If you thought public office would make Philadelphia’s new boss less Jimmy and more Mayor, think again. Kenney, the former longtime City Councilman...
First, Mayor Kenney handled the important business: reading a picture book called My Friends to a group of spellbound 4-year-olds.
Gov. Wolf is one of a dozen new governors now finishing their first year in office. Here's how his year-one compares to the rest.
Reaction to Philadelphia City Commissioner Anthony Clark's work habits ranged Monday from "This is a public embarrassment" to "There must be a way to remove him."
Consider the deal Anthony Clark has with his employer. He is paid $138,612 a year. He just got his contract renewed for another four years.
As Mayor Kenney's official black SUV rolled up, high-pitched cheers erupted from the steps to Southwest Philadelphia's Penrose School and the rat-tat-tat of the drum line started inside the building.
A fee on shopping bags. Security cameras outside every bar. A ban on cigarette sales at city pharmacies. All were proposed by Philadelphia City Council members last year, but none saw a Council vote. Two were shelved without a hearing.
Local control of large urban school systems is no magic bullet to improve academic performance, research released Thursday indicates. Then again, neither is state control of such districts.
Allan Domb takes a spill; debunking rumors about Carpenters Union; KYWs Mike Dunn lands Kenney admin job.
A codefendant charged in a fraud conspiracy with former Philadelphia Sheriff John D. Green pleaded not guilty Thursday during his arraignment before a federal magistrate judge.
The 3 pleaded to misdemeanor charges in exchange for felony charges being dropped, and were sentenced to probation.
Mayor Kenney could care less, it seems, if his national profile has been nicked by the national heat he received for saying the shooting of Philadelphia Police Officer Jesse Harnett has nothing to do with Islam.
Week One as Philadelphia's mayor was just winding down, and Jim Kenney acknowledged it had been more taxing than he might have hoped.
Jim Kenney began his first week as mayor dancing with Philadelphia sports mascots on a stage celebrating his inauguration. He visited classrooms. He dissed misbehaving Mummers and the recently fired Eagles coach.
Losing his reelection bid last year has worked out rather well for former Philadelphia City Councilman W. Wilson Goode Jr.
Philadelphia has a plan to cut its prison population by one-third, or about 2,500 inmates, over three years. It just needs some help with the cost.
Hours after he was reelected chairman of the board that runs Philadelphia's elections, City Commissioner Anthony Clark took steps Wednesday to cash in big.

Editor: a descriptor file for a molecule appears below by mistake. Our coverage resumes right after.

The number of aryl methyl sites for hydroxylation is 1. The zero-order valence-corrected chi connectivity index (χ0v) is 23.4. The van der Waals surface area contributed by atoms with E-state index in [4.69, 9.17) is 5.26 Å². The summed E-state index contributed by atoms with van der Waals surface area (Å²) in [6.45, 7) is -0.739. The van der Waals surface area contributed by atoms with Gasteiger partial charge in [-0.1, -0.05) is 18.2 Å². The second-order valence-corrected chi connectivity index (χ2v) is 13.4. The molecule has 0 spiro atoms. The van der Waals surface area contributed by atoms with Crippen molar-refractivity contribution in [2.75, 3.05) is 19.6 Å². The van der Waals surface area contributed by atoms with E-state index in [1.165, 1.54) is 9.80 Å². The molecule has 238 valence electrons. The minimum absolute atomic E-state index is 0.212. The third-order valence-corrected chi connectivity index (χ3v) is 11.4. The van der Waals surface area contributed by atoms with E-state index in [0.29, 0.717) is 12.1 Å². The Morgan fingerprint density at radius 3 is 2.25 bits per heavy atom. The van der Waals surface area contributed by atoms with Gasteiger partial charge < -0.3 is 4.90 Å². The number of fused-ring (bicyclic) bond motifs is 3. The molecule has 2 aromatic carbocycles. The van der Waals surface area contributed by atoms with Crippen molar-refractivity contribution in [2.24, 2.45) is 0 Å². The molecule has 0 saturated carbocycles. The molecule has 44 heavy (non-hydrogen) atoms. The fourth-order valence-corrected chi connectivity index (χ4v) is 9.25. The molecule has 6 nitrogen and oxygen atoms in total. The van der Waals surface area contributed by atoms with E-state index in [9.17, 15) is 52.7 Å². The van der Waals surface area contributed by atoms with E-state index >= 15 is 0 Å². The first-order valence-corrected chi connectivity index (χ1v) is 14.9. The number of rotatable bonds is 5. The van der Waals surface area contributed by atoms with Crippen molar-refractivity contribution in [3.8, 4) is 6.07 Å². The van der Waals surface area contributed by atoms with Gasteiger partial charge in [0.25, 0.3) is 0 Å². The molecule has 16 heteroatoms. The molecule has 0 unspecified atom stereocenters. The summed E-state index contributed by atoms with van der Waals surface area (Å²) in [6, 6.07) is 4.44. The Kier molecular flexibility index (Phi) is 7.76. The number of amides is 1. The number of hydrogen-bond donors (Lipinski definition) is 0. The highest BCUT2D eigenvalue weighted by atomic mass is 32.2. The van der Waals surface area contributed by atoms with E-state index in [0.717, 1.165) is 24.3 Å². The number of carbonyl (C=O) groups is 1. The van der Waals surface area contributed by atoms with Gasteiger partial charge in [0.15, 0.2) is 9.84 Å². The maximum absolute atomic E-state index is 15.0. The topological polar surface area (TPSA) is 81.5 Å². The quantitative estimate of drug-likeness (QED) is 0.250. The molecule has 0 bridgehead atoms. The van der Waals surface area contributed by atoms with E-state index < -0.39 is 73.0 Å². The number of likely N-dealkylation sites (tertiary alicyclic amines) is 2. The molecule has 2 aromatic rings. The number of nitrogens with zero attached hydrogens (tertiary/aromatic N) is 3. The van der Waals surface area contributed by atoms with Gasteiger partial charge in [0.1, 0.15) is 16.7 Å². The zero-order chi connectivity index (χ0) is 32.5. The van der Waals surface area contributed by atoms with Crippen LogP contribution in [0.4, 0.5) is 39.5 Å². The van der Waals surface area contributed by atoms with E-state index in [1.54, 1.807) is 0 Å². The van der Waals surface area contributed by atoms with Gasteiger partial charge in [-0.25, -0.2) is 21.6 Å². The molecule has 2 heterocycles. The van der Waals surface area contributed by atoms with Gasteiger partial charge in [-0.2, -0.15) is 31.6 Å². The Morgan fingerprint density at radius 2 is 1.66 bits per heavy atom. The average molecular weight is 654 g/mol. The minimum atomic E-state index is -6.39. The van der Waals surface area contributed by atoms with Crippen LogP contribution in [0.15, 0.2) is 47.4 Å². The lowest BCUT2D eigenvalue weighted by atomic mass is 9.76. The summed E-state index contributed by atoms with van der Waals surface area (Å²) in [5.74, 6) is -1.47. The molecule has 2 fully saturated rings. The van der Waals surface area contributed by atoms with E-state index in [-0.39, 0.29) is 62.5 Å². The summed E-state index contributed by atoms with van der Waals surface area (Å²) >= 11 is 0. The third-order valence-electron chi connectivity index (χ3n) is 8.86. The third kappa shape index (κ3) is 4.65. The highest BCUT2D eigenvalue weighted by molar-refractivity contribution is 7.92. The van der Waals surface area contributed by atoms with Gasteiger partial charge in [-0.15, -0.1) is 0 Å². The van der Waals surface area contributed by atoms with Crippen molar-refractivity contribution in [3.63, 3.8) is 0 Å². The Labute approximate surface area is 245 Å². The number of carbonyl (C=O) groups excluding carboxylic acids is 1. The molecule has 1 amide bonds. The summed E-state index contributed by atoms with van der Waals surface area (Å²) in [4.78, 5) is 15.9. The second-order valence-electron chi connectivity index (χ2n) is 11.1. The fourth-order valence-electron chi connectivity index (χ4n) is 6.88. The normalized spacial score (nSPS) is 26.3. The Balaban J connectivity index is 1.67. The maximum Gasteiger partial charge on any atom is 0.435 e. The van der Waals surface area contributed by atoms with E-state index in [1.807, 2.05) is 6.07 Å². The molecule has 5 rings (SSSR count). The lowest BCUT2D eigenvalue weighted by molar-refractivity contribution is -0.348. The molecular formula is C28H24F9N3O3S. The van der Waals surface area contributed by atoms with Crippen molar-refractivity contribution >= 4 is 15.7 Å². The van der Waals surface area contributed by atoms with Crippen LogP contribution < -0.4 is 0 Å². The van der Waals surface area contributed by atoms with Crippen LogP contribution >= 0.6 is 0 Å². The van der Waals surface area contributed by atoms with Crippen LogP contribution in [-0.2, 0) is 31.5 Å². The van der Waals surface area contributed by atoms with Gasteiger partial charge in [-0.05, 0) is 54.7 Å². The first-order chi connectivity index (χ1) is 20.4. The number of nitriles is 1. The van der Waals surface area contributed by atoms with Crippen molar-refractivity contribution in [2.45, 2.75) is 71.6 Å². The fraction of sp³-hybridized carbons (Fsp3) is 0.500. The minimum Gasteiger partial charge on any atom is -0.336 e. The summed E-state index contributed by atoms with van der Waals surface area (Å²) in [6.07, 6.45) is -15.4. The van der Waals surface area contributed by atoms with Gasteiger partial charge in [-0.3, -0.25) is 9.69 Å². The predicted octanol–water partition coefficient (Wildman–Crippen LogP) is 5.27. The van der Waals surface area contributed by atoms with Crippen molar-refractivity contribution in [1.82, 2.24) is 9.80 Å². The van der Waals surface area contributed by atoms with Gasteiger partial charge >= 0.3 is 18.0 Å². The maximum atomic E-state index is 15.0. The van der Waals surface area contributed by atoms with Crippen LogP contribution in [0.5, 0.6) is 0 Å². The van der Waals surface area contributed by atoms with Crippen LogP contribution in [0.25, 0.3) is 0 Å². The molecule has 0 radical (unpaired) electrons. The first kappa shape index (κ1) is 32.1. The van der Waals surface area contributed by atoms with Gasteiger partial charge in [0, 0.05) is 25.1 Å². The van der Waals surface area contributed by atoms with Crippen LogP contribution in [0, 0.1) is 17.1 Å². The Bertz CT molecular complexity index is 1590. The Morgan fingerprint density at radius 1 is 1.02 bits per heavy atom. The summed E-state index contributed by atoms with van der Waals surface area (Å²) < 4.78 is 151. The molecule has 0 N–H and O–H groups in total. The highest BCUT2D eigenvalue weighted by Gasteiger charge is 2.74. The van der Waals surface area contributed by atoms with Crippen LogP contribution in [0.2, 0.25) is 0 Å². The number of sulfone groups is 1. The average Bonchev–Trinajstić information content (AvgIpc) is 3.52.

Following a stirring student choral performance of "We Shall Overcome" on Wednesday, organizers announced plans for Philadelphia's 21st annual Martin Luther King Day of Service, and unveiled a 36-foot-long mural depicting the Montgomery, Ala., bus boycott in 1955.
Mayor Kenney, nearing the last of his administrative appointments, on Wednesday announced his picks for revenue commissioner, director of supportive housing and executive director of the Philadelphia Commission on Human Relations.
City Commissioner Anthony Clark, who faced criticism over failing to vote for three years, will again head the three-member board that oversees Philadelphia elections.
Jim Kenney's first full day as mayor took him from a schoolhouse abuzz with Philadelphia's future to a hall that exhibits its storied past.
Commissioners to vote on leader The three city commissioners who oversee Philadelphia's elections will select a new chairperson Wednesday during their reorganization meeting.
Philadelphia City Council welcomed five new members Monday and opted for a slight shift in leadership, retaining Darrell L. Clarke as president while replacing the majority leader.
Advance text of the speech Darrell L. Clarke, Philadelphia City Council president, delivered Monday morning: Good morning, everyone. I would like to thank you for taking the time to be here today to watch your democracy in action. I hope it is a memorable, enlightening, and enjoyable experience. Thank you.
It's snowing in Philly. Check it out. Video courtesy of NBC10
At its final meeting of the year, Philadelphia City Council passed a pile of small bills and a few big ones Thursday while bidding farewell to three members and hosting an unexpected visit from Mayor Nutter.
Mayor-elect Jim Kenney released another round of appointments Friday morning, keeping three commissioners in their posts and tapping two new department heads.
Mayor Nutter took the lectern for a final news conference Thursday, and in a tone that was kind of sad, kind of tired, got the business out of the way first.
Pennsylvania's delegation at the Democratic National Convention will stay at the Double Tree Hilton downtown this summer, while New Jersey's bunks at the Renaissance Philadelphia Airport.
A coalition of progressive organizations on Wednesday outlined nine policies they want mayor-elect Jim Kenney to institute in his first 99 days in office.
Philadelphia signed an agreement for construction of a memorial park at the site of the June 2013 building collapse at 22nd and Market Streets.